Some thoughts on the Trump strategy

There is no strategy. Trump is panicked. What he’s doing regarding ‘the Wall’ is pure improvisation, not based on principle, but on his keen sense of self-preservation. He’s running around like a chicken with it’s head cut off, changing decisions from day to day, because he is simply attempting to make good on 2016 campaign promises to keep his base onside. He knows he goes nowhere without the base.

Given Trump’s legal trouble, his allies in Congress have to be anxious. The campaign finance violations in New York state are particularly troublesome because they are state law, where he has less protection. And investigators are sure to uncover more improprieties as they dig deeper into his past.

As I mentioned a week ago:

Republicans have to be anxious regarding the liability Trump represents for the party with voters and who is going to lead them into the 2020 election. The election could be worse for them than 2018 was. This is what the ‘Never Trumpers’ warned about in 2016.

So the following from Axios makes a lot of sense:

lots of different Republicans have been turning on him over different topics.

Why it matters: A former Trump aide who asked to be described as “a Trump ally” told Axios that the sudden wave of criticism from the Hill over Syria and Mattis should scare the president because he would desperately need these lawmakers’ support during a possible impeachment battle.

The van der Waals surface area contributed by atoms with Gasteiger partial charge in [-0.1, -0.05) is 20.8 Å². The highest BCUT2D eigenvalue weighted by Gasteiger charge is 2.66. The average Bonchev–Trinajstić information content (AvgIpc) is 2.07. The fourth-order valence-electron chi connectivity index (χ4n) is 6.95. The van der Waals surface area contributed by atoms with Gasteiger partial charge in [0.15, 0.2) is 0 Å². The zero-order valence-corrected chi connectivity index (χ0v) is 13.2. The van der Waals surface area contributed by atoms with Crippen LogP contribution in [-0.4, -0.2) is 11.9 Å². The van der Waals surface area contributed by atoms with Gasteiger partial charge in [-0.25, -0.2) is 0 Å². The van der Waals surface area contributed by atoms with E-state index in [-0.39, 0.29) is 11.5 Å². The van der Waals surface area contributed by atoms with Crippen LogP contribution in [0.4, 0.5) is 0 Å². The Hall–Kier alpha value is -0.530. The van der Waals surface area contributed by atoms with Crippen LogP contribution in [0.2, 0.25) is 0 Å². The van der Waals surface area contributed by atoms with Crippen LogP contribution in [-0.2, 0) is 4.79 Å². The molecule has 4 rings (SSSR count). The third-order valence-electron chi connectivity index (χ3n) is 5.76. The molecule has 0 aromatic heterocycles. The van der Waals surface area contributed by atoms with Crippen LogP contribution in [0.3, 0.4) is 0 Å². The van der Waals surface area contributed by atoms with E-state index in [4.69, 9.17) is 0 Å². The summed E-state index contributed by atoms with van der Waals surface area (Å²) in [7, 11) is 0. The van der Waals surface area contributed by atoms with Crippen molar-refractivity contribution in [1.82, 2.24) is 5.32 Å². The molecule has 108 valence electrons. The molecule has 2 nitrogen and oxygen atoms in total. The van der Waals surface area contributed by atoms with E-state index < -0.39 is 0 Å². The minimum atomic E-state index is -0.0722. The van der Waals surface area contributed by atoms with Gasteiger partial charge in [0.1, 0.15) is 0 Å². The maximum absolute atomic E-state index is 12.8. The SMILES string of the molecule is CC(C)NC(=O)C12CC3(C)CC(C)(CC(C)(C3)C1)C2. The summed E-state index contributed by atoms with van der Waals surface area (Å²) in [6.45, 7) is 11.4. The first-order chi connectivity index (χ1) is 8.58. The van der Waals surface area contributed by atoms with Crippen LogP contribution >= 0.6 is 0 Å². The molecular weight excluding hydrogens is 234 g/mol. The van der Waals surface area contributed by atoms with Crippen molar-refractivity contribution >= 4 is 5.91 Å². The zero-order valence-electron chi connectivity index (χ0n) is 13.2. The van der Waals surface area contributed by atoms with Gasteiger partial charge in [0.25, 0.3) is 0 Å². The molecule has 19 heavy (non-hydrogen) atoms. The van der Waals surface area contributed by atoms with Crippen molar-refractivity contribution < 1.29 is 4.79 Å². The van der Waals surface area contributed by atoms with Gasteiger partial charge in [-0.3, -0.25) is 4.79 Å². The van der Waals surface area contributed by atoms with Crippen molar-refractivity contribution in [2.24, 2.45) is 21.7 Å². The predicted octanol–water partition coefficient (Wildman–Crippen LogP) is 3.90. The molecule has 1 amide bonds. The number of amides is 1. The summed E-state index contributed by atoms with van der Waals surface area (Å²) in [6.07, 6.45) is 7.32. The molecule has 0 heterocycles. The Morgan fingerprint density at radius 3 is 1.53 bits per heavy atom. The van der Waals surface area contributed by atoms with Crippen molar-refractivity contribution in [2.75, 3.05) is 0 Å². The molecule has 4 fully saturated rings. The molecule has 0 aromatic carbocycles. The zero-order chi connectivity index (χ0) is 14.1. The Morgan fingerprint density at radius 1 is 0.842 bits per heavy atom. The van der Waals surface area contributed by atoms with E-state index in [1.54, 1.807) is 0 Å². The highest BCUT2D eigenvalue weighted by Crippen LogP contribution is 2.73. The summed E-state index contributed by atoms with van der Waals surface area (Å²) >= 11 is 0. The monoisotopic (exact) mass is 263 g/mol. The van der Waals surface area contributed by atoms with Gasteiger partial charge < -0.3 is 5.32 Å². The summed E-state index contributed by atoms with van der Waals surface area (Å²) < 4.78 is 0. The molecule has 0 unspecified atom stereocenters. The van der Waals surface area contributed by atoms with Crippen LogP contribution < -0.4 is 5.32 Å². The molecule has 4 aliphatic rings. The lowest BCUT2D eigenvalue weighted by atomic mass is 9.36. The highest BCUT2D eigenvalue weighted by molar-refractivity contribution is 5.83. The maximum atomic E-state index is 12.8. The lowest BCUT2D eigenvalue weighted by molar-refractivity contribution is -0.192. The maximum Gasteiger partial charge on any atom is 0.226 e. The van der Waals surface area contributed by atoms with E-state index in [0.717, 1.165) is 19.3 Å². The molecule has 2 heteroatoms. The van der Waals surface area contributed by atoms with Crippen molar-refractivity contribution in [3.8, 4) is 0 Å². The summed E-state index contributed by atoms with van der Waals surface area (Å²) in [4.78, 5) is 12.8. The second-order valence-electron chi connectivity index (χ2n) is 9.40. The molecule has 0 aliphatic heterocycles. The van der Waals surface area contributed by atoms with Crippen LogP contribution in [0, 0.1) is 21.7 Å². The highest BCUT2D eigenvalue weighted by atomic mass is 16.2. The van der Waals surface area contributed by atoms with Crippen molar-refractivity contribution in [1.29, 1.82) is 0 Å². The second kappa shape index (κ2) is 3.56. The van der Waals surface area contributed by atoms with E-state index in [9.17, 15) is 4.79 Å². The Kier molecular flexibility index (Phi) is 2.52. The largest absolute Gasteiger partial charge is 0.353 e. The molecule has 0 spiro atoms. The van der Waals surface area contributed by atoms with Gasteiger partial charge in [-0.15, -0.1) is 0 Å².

• “Once Republican lawmakers start rebuking the president publicly like this over policy, it makes it easier for them to say: ‘It’s not just Mueller or ethics. There are other concerns.’ Then it’s a slippery slope.”

Catch up quick: In an unusually harsh statement, Senate Majority Leader Mitch McConnell said he was “distressed” about Mattis’ departure: “It is regrettable that the president must now choose a new Secretary of Defense. But I urge him to select a leader who shares Secretary Mattis’s … principles.”

  • Sen. Ben Sasse (R-Neb.) said after the Mattis announcement: “This is a sad day for America.”

The Afghan and Syria Pullouts

So I am looking at the pullouts from Afghanistan and Syria in this political context, not in strategic terms. I think you could make a good argument on moral grounds that pulling out of Syria is the wrong thing because it leaves Kurdish allies in the region exposed to reprisals from the Turkish Army. But, at a minimum Erdogan is showing restraint (for now), perhaps because of US-Turkey discussions behind the scenes. And there are strong arguments in favour of the US disengaging both in Afghanistan and Syria.